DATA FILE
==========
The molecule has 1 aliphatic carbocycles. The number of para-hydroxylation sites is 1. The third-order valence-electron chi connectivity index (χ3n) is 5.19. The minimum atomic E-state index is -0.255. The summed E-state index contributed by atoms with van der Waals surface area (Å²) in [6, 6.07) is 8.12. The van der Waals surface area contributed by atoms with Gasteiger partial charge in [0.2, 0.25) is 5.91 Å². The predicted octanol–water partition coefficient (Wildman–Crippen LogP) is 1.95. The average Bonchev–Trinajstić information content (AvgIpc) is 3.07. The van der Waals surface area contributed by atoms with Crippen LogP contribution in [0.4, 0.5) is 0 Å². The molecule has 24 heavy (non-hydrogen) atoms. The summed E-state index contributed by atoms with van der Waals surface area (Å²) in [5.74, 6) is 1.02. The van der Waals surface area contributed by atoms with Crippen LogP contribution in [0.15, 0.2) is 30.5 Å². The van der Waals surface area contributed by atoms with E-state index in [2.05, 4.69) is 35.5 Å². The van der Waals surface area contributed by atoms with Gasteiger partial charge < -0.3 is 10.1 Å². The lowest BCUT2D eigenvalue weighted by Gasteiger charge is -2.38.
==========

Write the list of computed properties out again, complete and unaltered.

The molecule has 1 aliphatic carbocycles. The number of para-hydroxylation sites is 1. The third-order valence-electron chi connectivity index (χ3n) is 5.19. The minimum atomic E-state index is -0.255. The summed E-state index contributed by atoms with van der Waals surface area (Å²) in [6, 6.07) is 8.12. The van der Waals surface area contributed by atoms with Gasteiger partial charge in [0.2, 0.25) is 5.91 Å². The predicted octanol–water partition coefficient (Wildman–Crippen LogP) is 1.95. The average Bonchev–Trinajstić information content (AvgIpc) is 3.07. The van der Waals surface area contributed by atoms with Crippen LogP contribution in [0.4, 0.5) is 0 Å². The molecule has 24 heavy (non-hydrogen) atoms. The summed E-state index contributed by atoms with van der Waals surface area (Å²) in [5.74, 6) is 1.02. The van der Waals surface area contributed by atoms with Crippen LogP contribution in [0.15, 0.2) is 30.5 Å². The van der Waals surface area contributed by atoms with E-state index in [2.05, 4.69) is 35.5 Å². The van der Waals surface area contributed by atoms with Gasteiger partial charge < -0.3 is 10.1 Å². The lowest BCUT2D eigenvalue weighted by Gasteiger charge is -2.38.